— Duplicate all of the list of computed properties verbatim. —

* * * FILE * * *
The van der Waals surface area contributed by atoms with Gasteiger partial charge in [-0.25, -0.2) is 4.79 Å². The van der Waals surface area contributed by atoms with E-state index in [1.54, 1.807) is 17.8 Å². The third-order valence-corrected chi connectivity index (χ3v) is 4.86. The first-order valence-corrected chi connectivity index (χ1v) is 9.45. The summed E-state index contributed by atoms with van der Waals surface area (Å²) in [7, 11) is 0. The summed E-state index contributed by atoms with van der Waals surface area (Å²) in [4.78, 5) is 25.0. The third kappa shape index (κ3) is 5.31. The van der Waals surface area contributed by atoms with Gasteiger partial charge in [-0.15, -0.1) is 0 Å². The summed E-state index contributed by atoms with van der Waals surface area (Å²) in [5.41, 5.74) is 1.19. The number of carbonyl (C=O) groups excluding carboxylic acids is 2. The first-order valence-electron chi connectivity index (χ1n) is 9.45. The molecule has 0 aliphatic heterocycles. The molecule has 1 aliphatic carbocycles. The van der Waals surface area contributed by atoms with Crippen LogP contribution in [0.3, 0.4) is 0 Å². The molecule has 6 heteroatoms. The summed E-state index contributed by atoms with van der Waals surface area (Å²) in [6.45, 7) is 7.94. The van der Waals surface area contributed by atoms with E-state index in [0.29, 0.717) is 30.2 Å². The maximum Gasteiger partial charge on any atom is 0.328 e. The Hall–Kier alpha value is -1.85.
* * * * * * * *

The van der Waals surface area contributed by atoms with Gasteiger partial charge in [-0.25, -0.2) is 4.79 Å². The van der Waals surface area contributed by atoms with E-state index in [1.54, 1.807) is 17.8 Å². The third-order valence-corrected chi connectivity index (χ3v) is 4.86. The first-order valence-corrected chi connectivity index (χ1v) is 9.45. The summed E-state index contributed by atoms with van der Waals surface area (Å²) in [7, 11) is 0. The summed E-state index contributed by atoms with van der Waals surface area (Å²) in [4.78, 5) is 25.0. The third kappa shape index (κ3) is 5.31. The van der Waals surface area contributed by atoms with Gasteiger partial charge in [-0.15, -0.1) is 0 Å². The summed E-state index contributed by atoms with van der Waals surface area (Å²) in [5.41, 5.74) is 1.19. The number of carbonyl (C=O) groups excluding carboxylic acids is 2. The first-order valence-electron chi connectivity index (χ1n) is 9.45. The molecule has 0 aliphatic heterocycles. The molecule has 1 aliphatic carbocycles. The van der Waals surface area contributed by atoms with Crippen LogP contribution in [0.3, 0.4) is 0 Å². The molecule has 6 heteroatoms. The summed E-state index contributed by atoms with van der Waals surface area (Å²) in [6.45, 7) is 7.94. The van der Waals surface area contributed by atoms with E-state index in [0.29, 0.717) is 30.2 Å². The maximum Gasteiger partial charge on any atom is 0.328 e. The Hall–Kier alpha value is -1.85.